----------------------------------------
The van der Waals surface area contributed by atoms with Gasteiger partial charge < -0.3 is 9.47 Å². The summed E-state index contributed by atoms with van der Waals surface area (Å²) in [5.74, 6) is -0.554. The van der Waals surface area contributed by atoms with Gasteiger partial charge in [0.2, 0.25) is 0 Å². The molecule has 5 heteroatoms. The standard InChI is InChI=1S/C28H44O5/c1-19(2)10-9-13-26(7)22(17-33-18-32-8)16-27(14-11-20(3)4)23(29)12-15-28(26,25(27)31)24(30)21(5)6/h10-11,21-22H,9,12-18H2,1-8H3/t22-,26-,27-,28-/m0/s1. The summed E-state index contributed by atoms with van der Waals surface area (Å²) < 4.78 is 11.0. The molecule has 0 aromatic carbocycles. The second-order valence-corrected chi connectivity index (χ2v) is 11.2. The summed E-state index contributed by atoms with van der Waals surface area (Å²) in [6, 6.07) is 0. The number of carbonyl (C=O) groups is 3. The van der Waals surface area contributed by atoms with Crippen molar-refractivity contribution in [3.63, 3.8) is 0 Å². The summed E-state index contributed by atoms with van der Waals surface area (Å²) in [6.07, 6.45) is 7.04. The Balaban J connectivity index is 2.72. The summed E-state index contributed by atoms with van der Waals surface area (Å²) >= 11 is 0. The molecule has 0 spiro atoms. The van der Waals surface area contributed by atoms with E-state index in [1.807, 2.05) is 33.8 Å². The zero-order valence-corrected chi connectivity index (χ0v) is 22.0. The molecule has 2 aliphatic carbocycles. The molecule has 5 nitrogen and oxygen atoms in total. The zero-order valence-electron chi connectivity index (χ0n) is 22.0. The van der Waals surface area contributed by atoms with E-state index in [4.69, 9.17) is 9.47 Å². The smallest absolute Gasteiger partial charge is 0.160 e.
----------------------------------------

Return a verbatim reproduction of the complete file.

The van der Waals surface area contributed by atoms with Gasteiger partial charge < -0.3 is 9.47 Å². The summed E-state index contributed by atoms with van der Waals surface area (Å²) in [5.74, 6) is -0.554. The van der Waals surface area contributed by atoms with Gasteiger partial charge in [0.2, 0.25) is 0 Å². The molecule has 5 heteroatoms. The standard InChI is InChI=1S/C28H44O5/c1-19(2)10-9-13-26(7)22(17-33-18-32-8)16-27(14-11-20(3)4)23(29)12-15-28(26,25(27)31)24(30)21(5)6/h10-11,21-22H,9,12-18H2,1-8H3/t22-,26-,27-,28-/m0/s1. The summed E-state index contributed by atoms with van der Waals surface area (Å²) < 4.78 is 11.0. The molecule has 0 aromatic carbocycles. The second-order valence-corrected chi connectivity index (χ2v) is 11.2. The summed E-state index contributed by atoms with van der Waals surface area (Å²) in [6, 6.07) is 0. The number of carbonyl (C=O) groups is 3. The van der Waals surface area contributed by atoms with Crippen molar-refractivity contribution in [3.63, 3.8) is 0 Å². The summed E-state index contributed by atoms with van der Waals surface area (Å²) in [6.07, 6.45) is 7.04. The Balaban J connectivity index is 2.72. The summed E-state index contributed by atoms with van der Waals surface area (Å²) >= 11 is 0. The molecule has 0 spiro atoms. The van der Waals surface area contributed by atoms with E-state index in [1.807, 2.05) is 33.8 Å². The zero-order valence-corrected chi connectivity index (χ0v) is 22.0. The molecule has 2 aliphatic carbocycles. The molecule has 5 nitrogen and oxygen atoms in total. The zero-order valence-electron chi connectivity index (χ0n) is 22.0. The van der Waals surface area contributed by atoms with E-state index in [4.69, 9.17) is 9.47 Å². The smallest absolute Gasteiger partial charge is 0.160 e.